In the midst of the cost-of-living crisis, it’s safe to say we’re all looking at ways we can save money on soaring energy bills each month.
With this in mind, we’re sharing our advice on how to save energy at home. It’s surprising how small changes can make a big difference. Plus, conserving energy around your home has an added environmental benefit too.
From home improvements to simple habits, here are our top winter home energy saving tips to try this winter.
Before you start making changes, it’s worth assessing the problem areas properly first. A professional can analyse where you might be losing heat and where you might be able to make a real impact, whether it’s replacing your boiler, filling gaps, or installing insulation. Then you’ll know where to focus your efforts.
A smart meter or monitor is a good idea for helping you save energy at home, simply because they make you more aware of your energy use. They will tell you how much energy you’re using and how much it is costing you per day. Being confronted with your daily use is a great incentive to use less, and remember to switch things off!
A more obvious way of losing heat is through holes! And draughts of air are never pleasant anyway, so it’s important to get these sealed up for your own comfort as well as for energy efficiency. You’ll usually find draughts around your windows and doors – especially if you live in an older house. It may be worth checking them regardless, just in case you have a draught you haven’t noticed.
If you can’t seal them up, or you live in a rented property, then heavy curtains are a great way of trapping air and preventing it from cooling the whole room.
The windows themselves could also be the source of the draught, which is why it’s important to consider double or triple glazing. It’ll make your home more comfortable, quieter and will reduce condensation on the inside of windows too.
Replace old electrical items with more efficient versions and you’ll find that your energy consumption goes down and bills are reduced without any change to your behaviour. For instance, replace standard bulbs with LEDs and you’ll soon find that they’ll last much longer and use less electricity.
The same goes for white goods. Your 8-year-old washing machine could be replaced with something that’s bigger, quieter and uses less electricity to do the same thing.
If you’re renting, then there are ways of using the items that you have more efficiently. For instance, it could be scraping the plates before they go in the dishwasher to aide an easy clean, or reducing the temperature you wash your clothes at.
Habits are really important when it comes to becoming more energy efficient. Often the simplest of things, it’s just getting into the habit of doing it that’s the tricky bit! Here are just a few suggestions:
With a few simple changes, you’ll soon see the benefits of being more mindful about your energy use.
Insulation can make a huge difference to the amount of energy you use. It’s one of the best ways to conserve energy, because if you’re losing heat through the loft, the walls, and the floor, you’ll be using much more energy to heat your home.
Insulation can be an expensive upfront cost, but it will make a difference to your bills each month and is a solid long-term investment. Here’s what you should consider:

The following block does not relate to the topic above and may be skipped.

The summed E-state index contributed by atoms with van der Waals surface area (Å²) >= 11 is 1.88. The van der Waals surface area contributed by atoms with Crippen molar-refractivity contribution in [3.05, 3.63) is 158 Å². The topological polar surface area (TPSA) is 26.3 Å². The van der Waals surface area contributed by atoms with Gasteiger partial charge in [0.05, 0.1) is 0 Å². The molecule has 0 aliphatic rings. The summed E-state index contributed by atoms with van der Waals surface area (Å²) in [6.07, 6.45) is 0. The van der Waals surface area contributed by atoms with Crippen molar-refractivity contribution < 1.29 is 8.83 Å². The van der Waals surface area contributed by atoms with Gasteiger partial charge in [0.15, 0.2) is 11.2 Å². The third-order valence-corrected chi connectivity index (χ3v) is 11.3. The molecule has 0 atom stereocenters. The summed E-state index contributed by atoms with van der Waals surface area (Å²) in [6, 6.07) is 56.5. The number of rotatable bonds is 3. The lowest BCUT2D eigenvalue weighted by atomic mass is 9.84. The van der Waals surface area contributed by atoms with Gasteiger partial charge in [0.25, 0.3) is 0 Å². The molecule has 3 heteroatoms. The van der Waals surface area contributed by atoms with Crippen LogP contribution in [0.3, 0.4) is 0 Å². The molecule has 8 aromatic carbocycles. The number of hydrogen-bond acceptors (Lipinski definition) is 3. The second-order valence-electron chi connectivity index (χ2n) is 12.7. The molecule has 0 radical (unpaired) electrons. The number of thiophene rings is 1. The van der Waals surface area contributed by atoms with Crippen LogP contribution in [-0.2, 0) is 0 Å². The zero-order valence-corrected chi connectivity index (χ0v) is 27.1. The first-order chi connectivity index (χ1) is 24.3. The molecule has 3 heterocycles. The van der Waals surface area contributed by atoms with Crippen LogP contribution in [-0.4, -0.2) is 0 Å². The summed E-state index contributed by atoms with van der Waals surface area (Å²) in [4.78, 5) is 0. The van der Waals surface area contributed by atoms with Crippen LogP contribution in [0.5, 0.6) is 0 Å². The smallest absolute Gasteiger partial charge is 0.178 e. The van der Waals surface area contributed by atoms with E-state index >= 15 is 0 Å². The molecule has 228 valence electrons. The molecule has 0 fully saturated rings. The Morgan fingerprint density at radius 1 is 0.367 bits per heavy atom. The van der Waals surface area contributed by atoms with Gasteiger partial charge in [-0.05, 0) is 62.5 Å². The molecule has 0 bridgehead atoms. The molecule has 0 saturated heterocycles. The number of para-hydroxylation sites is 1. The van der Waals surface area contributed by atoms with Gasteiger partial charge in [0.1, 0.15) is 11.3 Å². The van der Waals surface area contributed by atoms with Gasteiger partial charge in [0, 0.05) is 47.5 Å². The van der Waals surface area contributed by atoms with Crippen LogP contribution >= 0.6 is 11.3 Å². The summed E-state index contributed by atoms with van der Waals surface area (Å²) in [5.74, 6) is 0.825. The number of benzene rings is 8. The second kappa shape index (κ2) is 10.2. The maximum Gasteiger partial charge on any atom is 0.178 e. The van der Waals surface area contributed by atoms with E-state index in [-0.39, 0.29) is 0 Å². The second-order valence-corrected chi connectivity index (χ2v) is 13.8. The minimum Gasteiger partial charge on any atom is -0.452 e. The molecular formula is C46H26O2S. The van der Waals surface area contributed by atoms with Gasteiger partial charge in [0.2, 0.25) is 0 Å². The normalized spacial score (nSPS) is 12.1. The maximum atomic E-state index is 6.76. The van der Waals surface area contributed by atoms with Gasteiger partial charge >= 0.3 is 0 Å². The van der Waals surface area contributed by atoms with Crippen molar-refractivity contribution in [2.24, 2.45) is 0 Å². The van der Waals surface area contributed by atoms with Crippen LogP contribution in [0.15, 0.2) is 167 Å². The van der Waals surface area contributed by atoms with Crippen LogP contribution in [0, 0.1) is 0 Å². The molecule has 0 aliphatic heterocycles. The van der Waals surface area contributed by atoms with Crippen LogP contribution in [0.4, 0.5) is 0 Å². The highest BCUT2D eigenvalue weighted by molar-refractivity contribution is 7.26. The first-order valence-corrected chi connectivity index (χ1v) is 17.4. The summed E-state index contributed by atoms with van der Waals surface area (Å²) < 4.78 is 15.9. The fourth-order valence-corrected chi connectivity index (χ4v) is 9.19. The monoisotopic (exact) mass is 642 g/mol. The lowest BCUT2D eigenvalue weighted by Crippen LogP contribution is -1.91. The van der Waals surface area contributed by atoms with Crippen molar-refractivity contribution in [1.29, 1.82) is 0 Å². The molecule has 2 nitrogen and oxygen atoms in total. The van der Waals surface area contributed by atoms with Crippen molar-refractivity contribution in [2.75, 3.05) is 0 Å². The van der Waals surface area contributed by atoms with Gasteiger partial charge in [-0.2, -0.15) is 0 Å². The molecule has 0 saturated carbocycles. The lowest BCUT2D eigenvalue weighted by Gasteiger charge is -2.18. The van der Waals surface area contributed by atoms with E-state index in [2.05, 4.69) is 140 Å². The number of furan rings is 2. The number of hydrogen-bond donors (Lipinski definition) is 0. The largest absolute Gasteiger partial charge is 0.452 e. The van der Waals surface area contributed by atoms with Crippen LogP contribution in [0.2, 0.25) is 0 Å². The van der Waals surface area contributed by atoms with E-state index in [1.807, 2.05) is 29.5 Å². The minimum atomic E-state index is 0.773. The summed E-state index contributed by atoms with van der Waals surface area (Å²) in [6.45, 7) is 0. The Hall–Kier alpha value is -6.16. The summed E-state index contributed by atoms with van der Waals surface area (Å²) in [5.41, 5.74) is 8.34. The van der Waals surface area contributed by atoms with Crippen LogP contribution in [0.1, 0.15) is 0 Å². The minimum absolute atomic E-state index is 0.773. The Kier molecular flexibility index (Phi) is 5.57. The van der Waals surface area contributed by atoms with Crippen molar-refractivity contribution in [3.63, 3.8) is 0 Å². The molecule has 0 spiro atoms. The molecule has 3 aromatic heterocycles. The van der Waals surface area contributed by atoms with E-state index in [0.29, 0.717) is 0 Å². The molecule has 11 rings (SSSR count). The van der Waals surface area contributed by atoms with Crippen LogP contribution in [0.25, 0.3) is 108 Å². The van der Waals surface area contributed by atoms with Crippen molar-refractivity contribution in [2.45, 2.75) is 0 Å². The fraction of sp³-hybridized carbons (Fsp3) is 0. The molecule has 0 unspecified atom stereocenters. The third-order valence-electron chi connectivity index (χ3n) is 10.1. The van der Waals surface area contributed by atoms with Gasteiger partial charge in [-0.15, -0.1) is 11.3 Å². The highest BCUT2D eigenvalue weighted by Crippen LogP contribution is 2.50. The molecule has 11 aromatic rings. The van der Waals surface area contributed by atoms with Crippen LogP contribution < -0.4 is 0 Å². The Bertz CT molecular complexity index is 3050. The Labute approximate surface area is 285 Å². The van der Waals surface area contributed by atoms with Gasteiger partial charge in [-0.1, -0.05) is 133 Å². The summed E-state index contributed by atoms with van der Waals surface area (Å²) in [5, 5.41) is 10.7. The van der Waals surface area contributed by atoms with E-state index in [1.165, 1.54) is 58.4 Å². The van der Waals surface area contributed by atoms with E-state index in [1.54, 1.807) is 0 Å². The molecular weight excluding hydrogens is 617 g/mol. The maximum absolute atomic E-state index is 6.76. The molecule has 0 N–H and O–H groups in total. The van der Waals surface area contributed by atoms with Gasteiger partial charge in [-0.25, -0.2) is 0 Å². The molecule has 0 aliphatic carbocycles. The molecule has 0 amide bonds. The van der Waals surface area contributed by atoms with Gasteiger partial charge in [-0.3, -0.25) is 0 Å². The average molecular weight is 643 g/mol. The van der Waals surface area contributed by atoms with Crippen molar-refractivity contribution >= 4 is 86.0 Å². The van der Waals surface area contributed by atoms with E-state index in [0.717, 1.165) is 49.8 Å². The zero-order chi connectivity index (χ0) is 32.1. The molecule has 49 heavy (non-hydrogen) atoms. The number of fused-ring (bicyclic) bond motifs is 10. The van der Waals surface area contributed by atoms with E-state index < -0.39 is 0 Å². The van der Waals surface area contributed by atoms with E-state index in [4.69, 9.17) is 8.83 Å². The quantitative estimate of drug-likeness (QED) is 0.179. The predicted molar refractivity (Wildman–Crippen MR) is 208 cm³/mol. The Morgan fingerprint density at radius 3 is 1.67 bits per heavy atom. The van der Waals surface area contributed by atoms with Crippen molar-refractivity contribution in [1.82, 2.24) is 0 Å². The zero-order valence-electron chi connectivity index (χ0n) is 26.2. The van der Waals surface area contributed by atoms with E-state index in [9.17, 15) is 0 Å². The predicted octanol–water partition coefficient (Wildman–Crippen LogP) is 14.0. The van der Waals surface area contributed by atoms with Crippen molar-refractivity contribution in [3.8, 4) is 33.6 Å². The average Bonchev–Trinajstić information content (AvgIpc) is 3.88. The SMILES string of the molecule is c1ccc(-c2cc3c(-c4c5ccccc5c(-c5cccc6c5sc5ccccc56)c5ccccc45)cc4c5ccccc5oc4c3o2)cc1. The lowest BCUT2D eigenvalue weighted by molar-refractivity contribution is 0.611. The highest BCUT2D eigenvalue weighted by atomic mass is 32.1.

Loft insulation is one of the easiest ways to install insulation, as it doesn’t require too much upheaval. Other forms of insulation are a little bit more difficult to install, but they could offer more energy-saving benefits.
You should also consider wall insulation, to ensure air isn’t escaping through your walls. There are two options when it comes to wall insulation:
Underfloor insulation is usually installed on the ground floor and upper rooms above unheated areas, like a garage.
Timber floors can be insulated relatively easily, which means that you can reduce costs by installing it yourself. Concrete floors are trickier, so this method would be best suited if you’re replacing the floor anyway.
Pipe insulation combined with the insulation of the hot water cylinder is cheap and easy to do. It keeps your hot water hot for longer, so your boiler doesn’t have to work as hard. DIY stores offer pipe insulation in a variety of sizes, so just make sure that you have accurate measurements for your particular pipes.
A more obvious way of losing heat is through holes and gaps causing draughts throughout your house. You’ll usually find draughts around your windows and doors – especially if you live in an older house.
To tackle draughts:
If you’re losing considerable heat through your windows and doors and your budget allows for it, new, modern windows and doors could be a worthy investment.
Old electrical appliances could also be contributing to high energy bills. Consider swapping out your old toaster and microwave for more efficient, modern versions, and you’ll likely find that your energy consumption goes down and bills are reduced.
For instance, replace standard bulbs with LEDs, and you’ll soon find that they’ll last much longer and use less electricity. The same goes for white goods. Your 8-year-old washing machine could be replaced with something that’s bigger, quieter and uses less electricity to do the same thing.
Habits are really important when it comes to becoming more energy efficient. Often the simplest of things can make a huge difference, it’s just getting into the habit of doing it that’s the tricky bit! Here are just a few suggestions:
Whether it’s installing insulation or simply trying to get into good habits, follow these energy-saving tips, and you should notice a reduction in your energy bill. Small savings soon add up, so even minor changes can make a difference over winter and the rest of the year.
Head to our blog for more expert tips, guides and inspiration on all things home.